07:38 GMT +321 September 2019
Listen Live
    Space

    New Study Indicates Shooting Stars Delivered Sugar of Life to Earth

    © Flickr/ Sweetie187
    Environment
    Get short URL
    363
    Subscribe

    Astrobiologists have found that ribose, a sugar needed to make RNA, may be one of many molecular building blocks of life that began in space and ended up on Earth as a result of strikes by comets or meteors.

    Scientists at the National Centre for Scientific Research (CNRS) in France have carried out a laboratory experiment that mimicked the conditions of the very early solar system, a disk-shaped cloud that formed the comets and planets

    They cooled down a mixture of chemicals – water, methanol and ammonia to a temperature of minus 195 degrees Celsius inside a vacuum chamber, and then shone ultraviolet light on the frozen mixture to warm it up again to room temperature, a process similar to that undergone by a comet when it approaches the Sun.

    The experiment resulted in the formation of a large variety of organic compounds, including ribose and other sugar molecules, suggesting that these molecular building blocks of life could have formed when similar ices condense around dust grains and comets, close to a young star.

    The sugar ribose is the principal constituent of RNA, a single-strand molecule that can also encode information like DNA and is hypothesized to have been used by early life to pass on genetic information, instead of DNA.

    A hairpin loop from a pre-mRNA. Highlighted are the nucleobases (green) and the ribose-phosphate backbone (blue). Note that this is a single strand of RNA that folds back upon itself
    © Photo : Wikipedia/Vossman
    A hairpin loop from a pre-mRNA. Highlighted are the nucleobases (green) and the ribose-phosphate backbone (blue). Note that this is a single strand of RNA that folds back upon itself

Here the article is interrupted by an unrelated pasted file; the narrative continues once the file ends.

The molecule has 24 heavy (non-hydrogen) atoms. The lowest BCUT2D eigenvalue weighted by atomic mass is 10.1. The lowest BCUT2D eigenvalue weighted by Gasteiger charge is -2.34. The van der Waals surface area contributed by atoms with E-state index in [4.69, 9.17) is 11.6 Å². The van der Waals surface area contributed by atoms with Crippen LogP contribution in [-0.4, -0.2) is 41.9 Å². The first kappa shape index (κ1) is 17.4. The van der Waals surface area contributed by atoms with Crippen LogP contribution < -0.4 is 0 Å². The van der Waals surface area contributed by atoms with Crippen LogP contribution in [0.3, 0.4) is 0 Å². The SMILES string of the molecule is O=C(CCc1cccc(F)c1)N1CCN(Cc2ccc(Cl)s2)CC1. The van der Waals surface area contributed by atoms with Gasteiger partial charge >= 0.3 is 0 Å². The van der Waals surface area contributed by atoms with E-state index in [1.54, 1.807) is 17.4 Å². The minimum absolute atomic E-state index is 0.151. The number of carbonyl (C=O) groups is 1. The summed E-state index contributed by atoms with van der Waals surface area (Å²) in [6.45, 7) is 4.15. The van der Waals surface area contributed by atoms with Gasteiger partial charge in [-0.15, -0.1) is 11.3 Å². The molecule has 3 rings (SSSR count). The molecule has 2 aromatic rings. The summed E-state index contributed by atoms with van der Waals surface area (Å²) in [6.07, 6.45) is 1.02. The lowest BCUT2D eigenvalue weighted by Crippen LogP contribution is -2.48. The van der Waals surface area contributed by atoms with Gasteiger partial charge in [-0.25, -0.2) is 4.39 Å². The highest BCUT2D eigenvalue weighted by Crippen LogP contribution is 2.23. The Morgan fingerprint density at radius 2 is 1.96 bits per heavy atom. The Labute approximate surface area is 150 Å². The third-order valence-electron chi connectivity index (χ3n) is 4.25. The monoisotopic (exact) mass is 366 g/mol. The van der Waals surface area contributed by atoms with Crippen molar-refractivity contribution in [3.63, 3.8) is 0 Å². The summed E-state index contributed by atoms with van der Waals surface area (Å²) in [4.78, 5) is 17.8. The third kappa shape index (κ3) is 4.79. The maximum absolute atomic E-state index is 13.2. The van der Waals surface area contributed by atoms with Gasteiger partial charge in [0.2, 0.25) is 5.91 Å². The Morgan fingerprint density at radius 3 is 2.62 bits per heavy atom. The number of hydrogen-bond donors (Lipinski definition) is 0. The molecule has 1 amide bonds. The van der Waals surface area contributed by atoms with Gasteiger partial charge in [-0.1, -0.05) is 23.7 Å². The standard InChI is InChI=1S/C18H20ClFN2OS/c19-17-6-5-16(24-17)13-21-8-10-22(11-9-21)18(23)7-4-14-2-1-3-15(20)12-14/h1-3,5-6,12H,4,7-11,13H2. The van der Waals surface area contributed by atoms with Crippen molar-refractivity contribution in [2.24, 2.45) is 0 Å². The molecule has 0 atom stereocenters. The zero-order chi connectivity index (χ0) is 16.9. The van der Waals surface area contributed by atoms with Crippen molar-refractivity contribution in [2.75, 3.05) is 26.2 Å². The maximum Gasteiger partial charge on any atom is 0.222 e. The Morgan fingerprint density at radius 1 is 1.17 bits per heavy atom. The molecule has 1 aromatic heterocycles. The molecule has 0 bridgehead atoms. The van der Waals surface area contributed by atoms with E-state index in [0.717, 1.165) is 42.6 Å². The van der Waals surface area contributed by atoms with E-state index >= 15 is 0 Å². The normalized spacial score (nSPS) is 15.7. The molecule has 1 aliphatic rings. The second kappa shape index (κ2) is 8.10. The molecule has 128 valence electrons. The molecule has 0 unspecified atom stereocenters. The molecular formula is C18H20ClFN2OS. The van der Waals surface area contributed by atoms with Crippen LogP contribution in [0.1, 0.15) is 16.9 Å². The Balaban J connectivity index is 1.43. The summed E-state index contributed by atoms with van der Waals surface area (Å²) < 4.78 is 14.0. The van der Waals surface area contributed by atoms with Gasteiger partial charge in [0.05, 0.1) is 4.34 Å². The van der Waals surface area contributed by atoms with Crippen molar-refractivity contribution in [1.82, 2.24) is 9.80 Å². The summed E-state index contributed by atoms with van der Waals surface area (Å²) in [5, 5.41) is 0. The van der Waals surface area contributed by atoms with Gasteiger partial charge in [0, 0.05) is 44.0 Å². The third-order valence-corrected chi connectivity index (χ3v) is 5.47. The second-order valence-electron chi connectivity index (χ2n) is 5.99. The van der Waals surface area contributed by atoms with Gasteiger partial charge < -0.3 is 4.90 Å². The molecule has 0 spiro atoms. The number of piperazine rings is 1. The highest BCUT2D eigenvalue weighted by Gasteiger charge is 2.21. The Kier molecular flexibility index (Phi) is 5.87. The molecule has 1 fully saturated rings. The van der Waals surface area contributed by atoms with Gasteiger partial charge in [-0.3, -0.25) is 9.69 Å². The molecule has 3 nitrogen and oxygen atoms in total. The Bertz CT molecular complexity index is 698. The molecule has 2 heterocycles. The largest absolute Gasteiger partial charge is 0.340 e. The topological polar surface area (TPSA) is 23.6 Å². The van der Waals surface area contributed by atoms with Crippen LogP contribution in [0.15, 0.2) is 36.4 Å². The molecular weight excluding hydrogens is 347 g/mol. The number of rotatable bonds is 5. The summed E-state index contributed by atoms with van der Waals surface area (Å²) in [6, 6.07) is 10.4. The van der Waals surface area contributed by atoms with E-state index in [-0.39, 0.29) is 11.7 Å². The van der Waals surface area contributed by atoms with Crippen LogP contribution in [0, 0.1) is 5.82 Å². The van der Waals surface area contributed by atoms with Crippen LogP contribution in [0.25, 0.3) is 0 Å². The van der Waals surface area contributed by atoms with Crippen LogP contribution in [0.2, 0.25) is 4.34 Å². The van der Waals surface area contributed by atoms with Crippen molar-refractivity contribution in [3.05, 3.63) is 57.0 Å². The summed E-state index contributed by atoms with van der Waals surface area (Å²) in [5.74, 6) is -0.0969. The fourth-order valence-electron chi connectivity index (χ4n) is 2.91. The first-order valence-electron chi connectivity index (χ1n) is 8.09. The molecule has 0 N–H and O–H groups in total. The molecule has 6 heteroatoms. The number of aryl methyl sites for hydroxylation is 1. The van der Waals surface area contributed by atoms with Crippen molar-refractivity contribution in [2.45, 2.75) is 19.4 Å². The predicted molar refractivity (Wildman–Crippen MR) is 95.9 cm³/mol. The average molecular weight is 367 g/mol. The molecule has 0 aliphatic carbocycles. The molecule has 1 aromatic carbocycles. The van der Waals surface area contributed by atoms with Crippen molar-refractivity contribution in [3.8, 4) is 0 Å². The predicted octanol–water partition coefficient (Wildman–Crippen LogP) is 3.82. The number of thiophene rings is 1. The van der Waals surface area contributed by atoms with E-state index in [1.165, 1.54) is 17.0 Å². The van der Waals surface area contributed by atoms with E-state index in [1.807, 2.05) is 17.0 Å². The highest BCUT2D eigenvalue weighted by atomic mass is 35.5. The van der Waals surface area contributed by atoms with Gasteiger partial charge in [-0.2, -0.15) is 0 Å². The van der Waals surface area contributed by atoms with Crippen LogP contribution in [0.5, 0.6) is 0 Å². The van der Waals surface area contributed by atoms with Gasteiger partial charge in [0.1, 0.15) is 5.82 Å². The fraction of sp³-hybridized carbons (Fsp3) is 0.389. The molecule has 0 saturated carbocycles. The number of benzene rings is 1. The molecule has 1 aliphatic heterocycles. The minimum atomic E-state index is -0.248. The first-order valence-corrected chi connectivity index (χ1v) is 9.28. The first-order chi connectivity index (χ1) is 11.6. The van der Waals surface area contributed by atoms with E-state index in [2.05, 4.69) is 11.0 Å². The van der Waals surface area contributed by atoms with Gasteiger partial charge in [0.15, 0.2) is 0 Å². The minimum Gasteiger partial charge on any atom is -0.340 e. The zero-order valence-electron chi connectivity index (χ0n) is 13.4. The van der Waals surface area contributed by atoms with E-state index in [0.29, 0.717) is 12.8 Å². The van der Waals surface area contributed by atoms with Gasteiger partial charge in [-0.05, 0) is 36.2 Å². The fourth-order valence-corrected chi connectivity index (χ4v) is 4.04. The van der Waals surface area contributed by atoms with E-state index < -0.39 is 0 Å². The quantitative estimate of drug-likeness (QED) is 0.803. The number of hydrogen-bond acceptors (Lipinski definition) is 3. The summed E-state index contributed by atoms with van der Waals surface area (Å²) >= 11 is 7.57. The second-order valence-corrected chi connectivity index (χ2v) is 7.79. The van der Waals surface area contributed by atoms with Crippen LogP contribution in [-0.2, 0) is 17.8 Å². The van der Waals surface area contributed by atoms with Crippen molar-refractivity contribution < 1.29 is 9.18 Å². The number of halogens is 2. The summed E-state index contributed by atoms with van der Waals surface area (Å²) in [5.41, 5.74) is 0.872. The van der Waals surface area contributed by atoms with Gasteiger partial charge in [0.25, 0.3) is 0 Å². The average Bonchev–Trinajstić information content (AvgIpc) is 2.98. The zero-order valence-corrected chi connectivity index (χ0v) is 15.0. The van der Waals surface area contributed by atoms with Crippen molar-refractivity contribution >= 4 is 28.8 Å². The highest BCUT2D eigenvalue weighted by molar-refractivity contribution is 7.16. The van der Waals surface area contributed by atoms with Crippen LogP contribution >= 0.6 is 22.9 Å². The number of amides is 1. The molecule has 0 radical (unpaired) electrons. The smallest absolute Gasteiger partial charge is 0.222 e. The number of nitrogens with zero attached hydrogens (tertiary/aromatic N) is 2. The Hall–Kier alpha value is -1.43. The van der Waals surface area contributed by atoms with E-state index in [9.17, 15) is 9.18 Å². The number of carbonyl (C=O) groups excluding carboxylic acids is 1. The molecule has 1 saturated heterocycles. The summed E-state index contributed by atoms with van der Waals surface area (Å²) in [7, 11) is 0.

The observations, which were published on Friday in the journal Science, support the idea that some of the molecules crucial to the origins of life could have formed in interstellar ices, and were then delivered to Earth by comets or meteors.

    Lead author of the study Uwe Meierhenrich told Chemistry World that the findings also hint that the genetic material of any life on other planets could potentially be based on different sugars.

    "We did not only detect ribose, but many other sugar molecules," he said.

    "[This] does not necessarily hint to RNA that preceded DNA and evolved from ribose. Alternative nucleotide precursors might have played their role in chemical evolution as well.’

    Astrochemist Scott Sandford added that the chemical complexity the scientists observed may give clues about the origins of life on Earth.

    "Modern life is very efficient – it uses RNA and DNA – but the original versions of proto-life almost certainly didn’t," he said.

    "Some of these other sugars that modern life doesn’t use may have actually played key roles back in the beginning."

    Related:

    As Cold as Ice and as Old as the Sun: Cool Findings on Comet Churi
    Doomsday Cometh: #StarbucksItalia Heralds the End for Anxious Italians
    This is the End: Outer Space Comets Could Destroy Humanity
    Tags:
    Solar System, comet, Space
    Community standardsDiscussion
    Comment via FacebookComment via Sputnik